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In sport, score is a quantitative measure of the relative performance of opponents in a sporting discipline. Score is usually measured in the abstract unit of points, and events in the competition can raise or lower the score of the involved parties. Most games with score use it as a quantitative indicator of success in the game, and in competition, a goal is often made of attaining a better score than one's opponents in order to win.
In team sport, the most common point metric is the "goal" or "score". Goals are accrued by the respective teams, and the match score represents the total score accrued by each team. For example, in association football and hockey goals are achieved by putting the ball in the opposing team's net. Other team sports like rugby, baseball and cricket have more complicated scoring procedures. The winning team is that which has recorded the best score, usually the team with the higher total score; a draw or tie is a result in which the competing teams record an equal score, sometimes requiring a tiebreaker.
Individual-based sports, such as golf and tennis, have points-based scoring as well. These may be abstract quantities defined for the sport, or more natural measures such as a distance or duration. Each competing athlete accrues points based on the sport's scoring system, and the athlete with the best score is deemed the winner. In some sports, the best score is that of the competitor with the highest score, such as in tennis or high jump. In other sports, the best score is that of the competitor with the lowest score, such as in golf or the 100 metres sprint.
Most sports have time limits, which means point-based victories are usually the result of obtaining more points than one's opponent. In others, the winner must achieve a fixed number of points sooner than the rival. In some sports there is a perfect score that is the highest attainable, such as a 6.0 or 10.0. In boxing and mixed martial arts, a match runs an agreed number of timed rounds, each scored at its conclusion with a mandatory 10 points for winning and 9 or fewer for losing, depending on relative inefficiency. If either player scores a knockout or submission, they immediately win the match regardless of points or time.
Each motor racing series has a points system, and a set of rules and regulations that define how points are accrued. Nearly all series award points according to the finishing position of the competitors in each race. Some series only award points for a certain number of finishing positions. In Formula One, for example, only the top ten finishers get points. Drivers may be forced to finish the race or complete a certain amount of the laps in order to score points.
In some series, points are also awarded based on lap leading, lap times, overtaking and qualifying positions (in particular by achieving pole positions and fastest laps). In NASCAR, for example, besides receiving points depending on the final standings, one point is awarded for leading a lap and one point for leading the most laps in the race. In other series, such as for the National Hot Rod Association, points are awarded for attempting the race along with a podium finish in any of the four qualifying rounds, as an incentive to have drivers participate week after week to compete.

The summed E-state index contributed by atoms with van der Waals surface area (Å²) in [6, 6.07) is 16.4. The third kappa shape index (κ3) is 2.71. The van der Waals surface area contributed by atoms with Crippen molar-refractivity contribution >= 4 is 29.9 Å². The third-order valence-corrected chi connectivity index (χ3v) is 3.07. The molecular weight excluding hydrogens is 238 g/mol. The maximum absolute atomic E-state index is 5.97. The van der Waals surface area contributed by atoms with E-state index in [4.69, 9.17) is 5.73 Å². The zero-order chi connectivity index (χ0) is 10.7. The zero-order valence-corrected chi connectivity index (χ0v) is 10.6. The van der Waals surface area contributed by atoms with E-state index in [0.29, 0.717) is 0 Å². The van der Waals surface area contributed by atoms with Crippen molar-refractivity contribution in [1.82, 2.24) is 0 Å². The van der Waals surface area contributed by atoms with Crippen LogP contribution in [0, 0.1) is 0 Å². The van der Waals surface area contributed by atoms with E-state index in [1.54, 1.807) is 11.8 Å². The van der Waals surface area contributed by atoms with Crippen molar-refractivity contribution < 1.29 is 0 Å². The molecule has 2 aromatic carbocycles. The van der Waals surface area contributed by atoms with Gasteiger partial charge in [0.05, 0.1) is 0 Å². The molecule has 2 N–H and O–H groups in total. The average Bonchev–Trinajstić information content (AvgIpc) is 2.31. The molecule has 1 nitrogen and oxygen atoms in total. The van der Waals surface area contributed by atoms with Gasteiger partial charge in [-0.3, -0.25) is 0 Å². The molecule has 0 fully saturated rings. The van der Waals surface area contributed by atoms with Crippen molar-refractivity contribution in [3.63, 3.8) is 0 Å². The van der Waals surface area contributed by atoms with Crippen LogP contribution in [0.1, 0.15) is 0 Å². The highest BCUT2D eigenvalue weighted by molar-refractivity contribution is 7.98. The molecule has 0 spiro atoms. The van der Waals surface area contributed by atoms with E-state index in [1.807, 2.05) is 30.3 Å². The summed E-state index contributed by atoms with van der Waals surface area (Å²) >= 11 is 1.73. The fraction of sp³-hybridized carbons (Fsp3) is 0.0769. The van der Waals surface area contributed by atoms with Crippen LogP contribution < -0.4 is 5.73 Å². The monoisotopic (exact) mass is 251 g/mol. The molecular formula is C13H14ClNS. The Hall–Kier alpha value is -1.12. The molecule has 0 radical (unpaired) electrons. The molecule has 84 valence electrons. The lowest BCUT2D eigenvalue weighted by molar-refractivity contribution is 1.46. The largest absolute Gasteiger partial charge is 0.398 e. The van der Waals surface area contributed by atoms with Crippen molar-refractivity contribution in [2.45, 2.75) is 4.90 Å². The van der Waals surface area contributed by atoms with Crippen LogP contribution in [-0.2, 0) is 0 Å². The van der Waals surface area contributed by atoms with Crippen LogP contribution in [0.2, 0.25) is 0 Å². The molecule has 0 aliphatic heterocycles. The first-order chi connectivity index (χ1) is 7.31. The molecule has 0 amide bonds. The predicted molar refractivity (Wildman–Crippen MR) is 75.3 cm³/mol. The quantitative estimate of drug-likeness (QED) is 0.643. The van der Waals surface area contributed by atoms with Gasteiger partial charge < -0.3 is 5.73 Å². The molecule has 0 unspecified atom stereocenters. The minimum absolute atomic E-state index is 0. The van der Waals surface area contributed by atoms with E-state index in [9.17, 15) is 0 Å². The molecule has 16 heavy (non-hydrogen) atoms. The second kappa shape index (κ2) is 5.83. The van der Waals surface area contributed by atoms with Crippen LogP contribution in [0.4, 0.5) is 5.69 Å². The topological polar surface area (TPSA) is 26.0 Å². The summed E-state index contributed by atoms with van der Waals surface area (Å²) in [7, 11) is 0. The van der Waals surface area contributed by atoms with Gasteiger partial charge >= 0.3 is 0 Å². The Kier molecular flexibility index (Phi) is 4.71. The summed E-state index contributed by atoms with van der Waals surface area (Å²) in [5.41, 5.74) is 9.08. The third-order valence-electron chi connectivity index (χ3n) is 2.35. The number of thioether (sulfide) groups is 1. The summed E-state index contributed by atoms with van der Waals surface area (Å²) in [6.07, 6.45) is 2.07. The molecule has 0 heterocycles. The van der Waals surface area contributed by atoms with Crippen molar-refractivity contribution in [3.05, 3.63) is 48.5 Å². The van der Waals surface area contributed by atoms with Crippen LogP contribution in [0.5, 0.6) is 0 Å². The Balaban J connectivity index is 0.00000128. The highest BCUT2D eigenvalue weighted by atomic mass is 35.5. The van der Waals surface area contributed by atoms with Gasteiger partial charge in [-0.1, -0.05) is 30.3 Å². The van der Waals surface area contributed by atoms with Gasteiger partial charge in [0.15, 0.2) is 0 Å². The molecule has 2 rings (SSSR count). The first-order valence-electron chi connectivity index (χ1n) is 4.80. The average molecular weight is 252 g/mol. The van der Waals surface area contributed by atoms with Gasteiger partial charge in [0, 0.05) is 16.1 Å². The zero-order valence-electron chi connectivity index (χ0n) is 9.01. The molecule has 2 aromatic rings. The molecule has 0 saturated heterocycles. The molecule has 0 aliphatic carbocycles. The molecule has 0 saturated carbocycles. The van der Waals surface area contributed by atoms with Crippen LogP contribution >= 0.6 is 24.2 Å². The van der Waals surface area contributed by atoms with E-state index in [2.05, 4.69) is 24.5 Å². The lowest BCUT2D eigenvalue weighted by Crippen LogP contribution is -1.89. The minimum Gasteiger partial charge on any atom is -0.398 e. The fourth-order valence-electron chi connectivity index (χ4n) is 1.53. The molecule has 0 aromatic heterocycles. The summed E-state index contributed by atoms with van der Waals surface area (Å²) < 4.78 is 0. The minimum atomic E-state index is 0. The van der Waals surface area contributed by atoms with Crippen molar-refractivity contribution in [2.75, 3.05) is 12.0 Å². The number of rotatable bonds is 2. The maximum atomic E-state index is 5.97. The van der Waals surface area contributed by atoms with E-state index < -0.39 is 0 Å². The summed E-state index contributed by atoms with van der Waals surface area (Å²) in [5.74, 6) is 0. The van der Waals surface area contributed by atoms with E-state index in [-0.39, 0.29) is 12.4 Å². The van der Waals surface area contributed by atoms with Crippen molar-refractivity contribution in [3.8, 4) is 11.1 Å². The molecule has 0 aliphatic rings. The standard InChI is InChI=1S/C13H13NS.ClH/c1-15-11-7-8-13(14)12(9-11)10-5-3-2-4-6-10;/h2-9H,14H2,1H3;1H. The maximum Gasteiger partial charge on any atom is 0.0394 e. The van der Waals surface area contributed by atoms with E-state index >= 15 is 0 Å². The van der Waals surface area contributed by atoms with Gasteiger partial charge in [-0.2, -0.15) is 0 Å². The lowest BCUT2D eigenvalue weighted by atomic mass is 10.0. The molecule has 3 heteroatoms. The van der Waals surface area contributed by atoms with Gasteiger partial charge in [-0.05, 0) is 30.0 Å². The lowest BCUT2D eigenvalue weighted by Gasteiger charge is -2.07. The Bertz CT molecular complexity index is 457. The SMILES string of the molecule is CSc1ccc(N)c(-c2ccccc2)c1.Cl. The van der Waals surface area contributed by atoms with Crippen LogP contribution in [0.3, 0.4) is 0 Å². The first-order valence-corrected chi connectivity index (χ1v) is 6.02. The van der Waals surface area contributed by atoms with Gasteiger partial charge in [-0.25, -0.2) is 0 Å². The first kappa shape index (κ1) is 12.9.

Scoring by sportEdit
Each sport has a system by which scoring is determined and tracked. Sports that use duration include many disciplines in athletics (track events of track and field, road running, cross country running and racewalking), and skiing (alpine skiing and cross-country skiing).
Other disciplines are scored based on a distance or height, including the athletics disciplines of shot put, discus throw, hammer throw, javelin throw, long jump, triple jump, high jump, and pole vault.
Some sports have scoring based on a duration to which is added a penalty time based on the events of the competition. For example, in biathlon an athlete is made to ski a penalty loop for each target missed in the target-shooting portion of the event, causing an increase in the athlete's elapsed time in the competition.
In the equestrian discipline of show jumping, the duration of the performance is complemented with faults which are assessed for exceeding a maximum allowable time for the event (time fault), or if the horse refuses to jump over an obstacle or knocks down a rail of an obstacle.
|Cross country running||Individual or team||Duration|
|Decathlon, heptathlon, and pentathlon||Individual||Points (based on event distance or duration)|
|High jump||Individual||Distance (height)|
Running and standing long jump; running and standing triple jump
|Pole vault||Individual||Distance (height)|
Track (sprint, middle and long distance); obstacle (hurdles, steeplechase); road (long distance, marathon, race walking)
Track relay (4 × 100 m, 4 × 200 m, 4 × 400 m, 4 × 800 m); medley (sprint, distance); Swedish relay; Ekiden
Discus, hammer, javelin, shot put
|Australian rules football||Team||Points (goals, behinds)|
|Bowling (five-, nine- and ten-pin, candlepin, duckpin)||Individual||Points|
|Fistball||Team||Points and sets|
|Gaelic football||Team||Points (goals)|
|Gridiron football (American, Canadian)||Team||Points|
|Lacrosse (field and box)||Team||Goals|
|Volleyball||Team||Points and sets|
|Bat and ball sports|
|Badminton||Individual||Points and games|
|Racquetball||Individual||Points and games|
|Squash||Individual||Points and games|
|Table tennis||Individual||Points and games|
|Tennis||Individual||Points, games, and sets|
|Auto racing||Individual or team||Points (some based on duration)|
|Boxing||Individual||Points (if time expires)|
|Fencing||Individual or team||Touches|